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Guide to Growing and Knowing Edible Flowers and Herbs

Updated: Jan 6


One of my favorite memories growing up was having a garden in our backyard. I have very fond memories of watching my parents turn the soil, helping my mom plant the seeds- taking careful note of how far apart to plant each type of seed, taking responsibility to water our garden daily, and the sweet, sweet payoff of harvesting our fruits and veggies to be shared over a meal. I'm now blessed to be able to pass this pastime onto my children.


This past summer, we expanded our horizons from a typical veggie garden and began exploring the world of edible flowers. There are few things more satisfying than garnishing a meat and cheese board with a beautiful, hand picked edible flowers and herbs sourced directly from your garden.

  • Is it safe to eat this? When growing and using flowers intended to be eaten, you want to ensure that they are clearly marked as edible. You will want to do the same when outsourcing flowers to be used as an edible garnish to ensure that the flowers are free of pesticides or other harmful chemicals. Growing them yourself or sourcing flowers from a reputable, local grower is truly the only way to know that your flowers are free of chemicals. You should never eat anything that you don't know is 100% edible.

  • Indoors or Outdoors? This past growing season, I started my seedlings indoors under a grow lamp and a seedling heat mat. As with most plants that are started indoors from seed, you will want to plant your seeds into your peat pots about 6-8 weeks prior to the last frost and then transplant into garden boxes, larger pots, or into your garden after the threat of frost has passed. Although there are plenty of types of edible flowers that can be planted directly into the soil during growing season, there are some varieties such as Violas and Pansies that typically require being started indoors to better control for the amount of water they are receiving and the depth at which the seeds are started. Varieties such as these typically require watering via a spray bottle to prevent the seed from drowning and they should only be planted 1/8" to 1/16" of an inch deep. As you can imagine, these variables are difficult to control for outdoors- especially during your typical rainy midwest spring.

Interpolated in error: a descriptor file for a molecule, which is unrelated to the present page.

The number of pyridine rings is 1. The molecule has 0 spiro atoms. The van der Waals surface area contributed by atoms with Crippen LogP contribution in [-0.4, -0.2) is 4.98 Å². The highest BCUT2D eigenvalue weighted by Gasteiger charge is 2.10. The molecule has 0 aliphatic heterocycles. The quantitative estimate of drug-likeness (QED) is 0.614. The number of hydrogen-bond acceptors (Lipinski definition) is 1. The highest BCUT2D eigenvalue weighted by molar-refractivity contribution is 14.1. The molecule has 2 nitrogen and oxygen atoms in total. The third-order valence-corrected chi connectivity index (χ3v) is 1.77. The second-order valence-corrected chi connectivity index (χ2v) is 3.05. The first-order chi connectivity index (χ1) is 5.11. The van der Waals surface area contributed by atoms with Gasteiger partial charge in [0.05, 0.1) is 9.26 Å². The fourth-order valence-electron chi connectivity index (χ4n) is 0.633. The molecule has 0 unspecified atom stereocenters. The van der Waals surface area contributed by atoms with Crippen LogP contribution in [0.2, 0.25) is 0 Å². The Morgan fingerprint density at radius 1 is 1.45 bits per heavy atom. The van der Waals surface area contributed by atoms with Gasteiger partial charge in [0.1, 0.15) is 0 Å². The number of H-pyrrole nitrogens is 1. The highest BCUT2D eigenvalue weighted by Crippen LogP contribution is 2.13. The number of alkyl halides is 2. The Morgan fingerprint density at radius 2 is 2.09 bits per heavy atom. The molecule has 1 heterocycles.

• Common edible flowers used as charcuterie garnish: Roses, chamomile, borage, marigolds, hibiscus, nasturtium, and dandelions.

  • Common edible herbs used as charcuterie garnish: Sage, rosemary, dill, mint, and thyme. Herbs such as basil, when in their flowering stage, are especially appealing when added to your board.


An important note prior to consuming: When first beginning to eat edible flowers, you will want to consume only small amounts of one type of flower at a time. This is especially important for people with allergies (seasonal, hay fever, pollen, etc.) as you may be at risk to have an allergic reaction.

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